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Cookie deletion at 30%+

Posted by Michael Bloch in web marketing (Thursday April 19, 2007 )

Youch! In more ways than one. According to a survey analysis of 400,000 U.S. home PC’s, 31 percent of users cleared their first-party cookies within a space of a month. So why is this such a problem?

Cookies are used a great deal in metrics, so regular deletion of cookies by a large chunk of your audience can potentially lead to overstated estimates of unique users according to ComScore; which can then interfere with marketing and development strategy. Of course, this isn’t so much of an issue if you rely more on traffic stats generated by server logs.

But there’s a much bigger problem if affiliate marketing is how you make a living that wasn’t mentioned in the ComScore report. Many affiliate programs rely on cookies as a part of click, lead and sales tracking. Let’s say a surfer clicks on an affiliate link on your site and doesn’t purchase on the first visit to the merchant’s site – which isn’t unusual. If that person clears their cookies and then visits the merchant’s site and places an order at a later date; you may well miss out on commissions as your referral data is no longer present in the cookie that was originally set – it’s gone.

With many of the major affiliate networks relying on cookies to track sales activity, I’d hate to think how many commissions are lost each year in this way, but sales leaks are just an unfortunate part of participating in this industry.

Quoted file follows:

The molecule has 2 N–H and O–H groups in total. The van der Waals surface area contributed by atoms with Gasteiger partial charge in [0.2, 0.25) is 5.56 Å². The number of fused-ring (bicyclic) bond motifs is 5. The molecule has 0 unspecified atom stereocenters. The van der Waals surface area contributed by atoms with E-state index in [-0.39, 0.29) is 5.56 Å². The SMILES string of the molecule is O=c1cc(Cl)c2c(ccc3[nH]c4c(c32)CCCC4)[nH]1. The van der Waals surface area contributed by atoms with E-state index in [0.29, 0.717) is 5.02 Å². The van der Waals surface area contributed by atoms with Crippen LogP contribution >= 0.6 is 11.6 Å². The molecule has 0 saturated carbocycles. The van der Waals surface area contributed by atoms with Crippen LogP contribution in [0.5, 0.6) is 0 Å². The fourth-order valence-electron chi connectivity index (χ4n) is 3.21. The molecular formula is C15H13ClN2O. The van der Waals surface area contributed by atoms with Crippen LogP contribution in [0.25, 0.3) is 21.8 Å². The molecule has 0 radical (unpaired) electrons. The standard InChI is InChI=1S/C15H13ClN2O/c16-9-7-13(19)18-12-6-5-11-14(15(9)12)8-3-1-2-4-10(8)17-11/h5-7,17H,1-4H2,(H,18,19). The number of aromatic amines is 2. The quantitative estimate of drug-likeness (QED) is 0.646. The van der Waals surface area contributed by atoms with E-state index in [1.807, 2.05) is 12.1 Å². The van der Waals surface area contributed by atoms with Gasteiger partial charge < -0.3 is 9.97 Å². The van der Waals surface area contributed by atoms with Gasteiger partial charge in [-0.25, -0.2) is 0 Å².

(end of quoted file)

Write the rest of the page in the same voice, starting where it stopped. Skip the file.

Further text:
There are some extra measures that can be put in place such as IP tracking, but very few people have static IP’s and their IP might change every time they log on or every couple of days if connecting via broadband.

For one of the businesses I’m associated with, in addition to cookies, we also set up coupon codes with affiliate ID’s embedded which acted as an extra failsafe. The purchaser got a discount, the affiliate was better assured of their cash and we wound up with a new client – everyone won.

Some other merchants also provide affiliate specific URL’s such as – the person browsing tends to bookmark that page and come back to that when ready to make a purchase.

Learn more about becoming a successful affiliate, working with merchants and other affiliate marketing survival tactics.


2 comments for Cookie deletion at 30%+
  1. Hi Michael,

    “Some other merchants also provide affiliate specific URL’s such as ”

    this is a great concept, but there should be robots.txt files blocking all of these type of pages from being indexed, as more than likely these pages will be duplicates of another page on the site…. adding too many duplicate content pages could harm SEO efforts.

    Additionally if these pages are indexed and referred by organic search engines, the affiliate will be getting a share of commissions through something that was not actually referred by him.

    Thanks for the great post!


    Comment by augustin — April 19, 2007 @ 10:02 am

  2. Hey Augustin! Yep, that’s a really good point about SEO issues, these pages should definitely be blocked from search enging bots/spiders.

    Here’s an article about using a robots.txt file for those people who may not be aware:

    Thanks for flagging that Augustin!

    Comment by Michael Bloch — April 20, 2007 @ 3:32 am

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